July 29, 2015: The Pirates picked up Blanton, acquiring him from the Royals in exchange for cash considerations.
January 19, 2016: Joe signed with the Dodgers.
Nov 3, 2016: Joe chose free agency
- February 28, 2017: Blanton signed a one-year, $4 million pact with the Nationals.
|Birth City:||Nashville, TN|
|Draft:||A's #1 - 2002 - Out of Univ. of Kentucky|
Blanton has a 90-95 mph FASTBALL, a sharp power CURVEBALL that can buckle a hitter's knees, a very good SLIDER, and a pretty good CHANGEUP.
By the 2013 season, Blanton's fringy fastball was becoming more hittable over time, so he slightly reinvented himself as a primarily cutter/curveball starter who pounds the zone with a five-pitch repertoire and hopes that the many home runs he gives up are largely solo shots.
- Blanton has a maximum-effort delivery, with a bit of a head jerk. The A's smoothed out his mechanics and helped him repeat his delivery. That has enabled him to have excellent control.
- Joe is learning to keep hitters off-balance by changing speeds and locations.
He is an intense competitor. That is a good thing. But his intensity will also cause him to overthrow. He doesn't get rattled or fearful, he just gets too fired up and overthrows, sometimes.
But overall, Blanton is a pretty cool customer on the hill. He is able to use both corners of the plate.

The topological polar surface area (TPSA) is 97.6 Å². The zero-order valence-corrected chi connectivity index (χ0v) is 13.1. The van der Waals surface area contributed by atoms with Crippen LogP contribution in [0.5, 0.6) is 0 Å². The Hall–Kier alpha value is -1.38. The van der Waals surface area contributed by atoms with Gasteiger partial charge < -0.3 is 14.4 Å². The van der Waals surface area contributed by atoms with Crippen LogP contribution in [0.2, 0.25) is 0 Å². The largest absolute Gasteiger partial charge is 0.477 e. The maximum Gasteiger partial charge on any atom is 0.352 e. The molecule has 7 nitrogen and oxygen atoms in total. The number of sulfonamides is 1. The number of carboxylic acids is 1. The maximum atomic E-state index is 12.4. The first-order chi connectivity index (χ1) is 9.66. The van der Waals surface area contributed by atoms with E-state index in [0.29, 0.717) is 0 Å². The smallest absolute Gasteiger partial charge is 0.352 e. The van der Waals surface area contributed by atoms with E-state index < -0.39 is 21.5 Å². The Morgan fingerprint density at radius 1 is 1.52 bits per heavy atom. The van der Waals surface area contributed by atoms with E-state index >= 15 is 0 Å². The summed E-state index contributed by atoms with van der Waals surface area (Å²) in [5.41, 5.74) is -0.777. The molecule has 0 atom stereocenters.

Blanton is guilty of giving up some home runs. He pitches to contact and lets hitters get themselves out.
But overall, he eats up a lot of innings, always a plus for a team. And, for whatever reason, he seems to get more attention for the number of innings he pitches, rather than his effectiveness.
- Joe works quickly, so his teammates are always ready in the field.
Joe prefers to throw his cutter more than his other pitches which has gotten him in trouble.
- Blanton entered the 2017 season with a career record of 99-93 with a 4.35 ERA, having allowed 213 home runs and 1,843 hits in 1,723 innings.
- April 1-May 3, 2010: Blanton suffered a mild left oblique strain while throwing a side session and began the season on the D.L.
April 25-May 9, 2011: Joe was on the D.L. with a medial impingement in his right elbow.
May 16, 2011: Blanton was back on the D.L. with right elbow inflammation. An MRI revealed no structural damage.
But on July 26, 2011, an ultrasound revealed some nerve inflammation.
September 5, 2011: Joe Blanton was finally reinstated from the D.L.
- May 17-June 11, 2017: Blanton was on the DL with right shoulder inflammation